Monday, February 7, 2011
Under the Bruton doctrine, at a joint jury trial, the admission of a codefendant's confession that facially incriminates another defendant violates the Confrontation Clause unless the co-defendant testifies at trial. The "facially incriminatory" portion of this doctrine comes from the Supreme Court's opinion in Richardson v. Marsh, 481 U.S. 200 (1987), in which it distinguished facially incriminatory confessions -- which violate the Confrontation Clause -- from confessions that only incriminate by inference -- which do not. Of course, in this regard, the Supreme Court merely set the Constitutional minimum, and there is nothing wrong with lower courts finding Confrontation Clause violations based upon co-defendant confessions that only incriminate by inference as was the case with the recent opinion of the Supreme Court, Appellate Division, Second Department, New York in People v. Russo, 2011 WL 337886 (N.Y.A.D. 2 Dept. 2011).In Russo,
Mark Fisher, a college student, was shot and killed on Argyle Road in Brooklyn. He had spent the previous night at the home of John Giuca in the company of Giuca, the defendant, and several other people. After a lengthy investigation, Giuca and the defendant were charged with various crimes, including murder in the second degree and robbery in the first degree, in connection with the incident. They were tried together before separate juries in 2005. Giuca was convicted of murder in the second degree, robbery in the first degree, and criminal possession of a weapon in the second degree.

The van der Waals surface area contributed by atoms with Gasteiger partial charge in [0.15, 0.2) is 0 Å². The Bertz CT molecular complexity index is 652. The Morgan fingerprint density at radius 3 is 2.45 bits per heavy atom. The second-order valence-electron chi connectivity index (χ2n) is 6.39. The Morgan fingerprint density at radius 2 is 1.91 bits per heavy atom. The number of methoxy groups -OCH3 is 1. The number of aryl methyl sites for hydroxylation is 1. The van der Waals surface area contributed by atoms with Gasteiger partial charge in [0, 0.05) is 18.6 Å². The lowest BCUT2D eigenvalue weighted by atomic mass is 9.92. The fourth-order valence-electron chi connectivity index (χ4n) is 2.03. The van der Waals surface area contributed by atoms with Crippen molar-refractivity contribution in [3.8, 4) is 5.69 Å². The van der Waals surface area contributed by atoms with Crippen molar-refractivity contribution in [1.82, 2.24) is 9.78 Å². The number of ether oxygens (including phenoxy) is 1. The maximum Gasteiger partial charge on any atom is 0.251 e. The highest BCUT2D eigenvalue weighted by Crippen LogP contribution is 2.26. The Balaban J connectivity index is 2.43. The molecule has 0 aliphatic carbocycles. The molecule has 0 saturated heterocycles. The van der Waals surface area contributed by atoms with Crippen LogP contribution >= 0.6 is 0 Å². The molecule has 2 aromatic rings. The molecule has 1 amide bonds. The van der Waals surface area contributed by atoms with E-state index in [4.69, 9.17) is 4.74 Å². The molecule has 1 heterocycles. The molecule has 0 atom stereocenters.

The defendant thereafter appealed, claiming, inter alia,
that his right to confront witnesses against him was violated when a witness was permitted to testify that Giuca, who did not testify, told him, with respect to Fisher's death, that "we may have had something to do with that."
According to the court,
The defendant and Giuca were tried together, and the evidence established that the defendant, Giuca, and only one other person remained with Fisher at Giuca's home prior to the shooting. Consequently, the jury could easily have inferred that Giuca's statement implicated the defendant, despite the lack of a specific reference to him....Accordingly, admission of the statement violated the rule enunciated in Bruton.
Nonetheless, the court affirmed, finding that the error was harmless given overwhelming other evidence of the defendant's guilt.